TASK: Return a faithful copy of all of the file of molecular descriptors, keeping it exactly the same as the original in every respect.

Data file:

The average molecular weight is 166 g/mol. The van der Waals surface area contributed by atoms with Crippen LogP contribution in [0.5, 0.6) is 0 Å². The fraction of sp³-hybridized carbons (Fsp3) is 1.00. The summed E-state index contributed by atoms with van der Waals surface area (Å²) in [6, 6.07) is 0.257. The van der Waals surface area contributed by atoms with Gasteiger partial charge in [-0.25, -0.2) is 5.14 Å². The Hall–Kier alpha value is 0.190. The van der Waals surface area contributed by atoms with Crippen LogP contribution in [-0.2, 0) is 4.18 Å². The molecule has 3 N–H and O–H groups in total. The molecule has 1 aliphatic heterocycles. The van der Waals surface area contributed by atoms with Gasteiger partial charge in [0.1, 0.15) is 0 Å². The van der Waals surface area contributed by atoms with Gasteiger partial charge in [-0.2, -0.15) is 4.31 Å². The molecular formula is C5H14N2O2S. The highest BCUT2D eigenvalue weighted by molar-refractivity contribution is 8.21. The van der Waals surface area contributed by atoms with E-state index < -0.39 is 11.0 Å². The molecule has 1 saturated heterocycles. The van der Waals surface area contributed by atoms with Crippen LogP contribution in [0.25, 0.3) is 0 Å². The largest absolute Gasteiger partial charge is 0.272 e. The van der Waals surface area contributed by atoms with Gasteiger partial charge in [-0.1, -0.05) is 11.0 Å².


The average molecular weight is 166 g/mol. The van der Waals surface area contributed by atoms with Crippen LogP contribution in [0.5, 0.6) is 0 Å². The fraction of sp³-hybridized carbons (Fsp3) is 1.00. The summed E-state index contributed by atoms with van der Waals surface area (Å²) in [6, 6.07) is 0.257. The van der Waals surface area contributed by atoms with Gasteiger partial charge in [-0.25, -0.2) is 5.14 Å². The Hall–Kier alpha value is 0.190. The van der Waals surface area contributed by atoms with Crippen LogP contribution in [-0.2, 0) is 4.18 Å². The molecule has 3 N–H and O–H groups in total. The molecule has 1 aliphatic heterocycles. The van der Waals surface area contributed by atoms with Gasteiger partial charge in [0.1, 0.15) is 0 Å². The van der Waals surface area contributed by atoms with Gasteiger partial charge in [-0.2, -0.15) is 4.31 Å². The molecular formula is C5H14N2O2S. The highest BCUT2D eigenvalue weighted by molar-refractivity contribution is 8.21. The van der Waals surface area contributed by atoms with E-state index < -0.39 is 11.0 Å². The molecule has 1 saturated heterocycles. The van der Waals surface area contributed by atoms with Crippen LogP contribution in [0.25, 0.3) is 0 Å². The largest absolute Gasteiger partial charge is 0.272 e. The van der Waals surface area contributed by atoms with Gasteiger partial charge in [-0.1, -0.05) is 11.0 Å².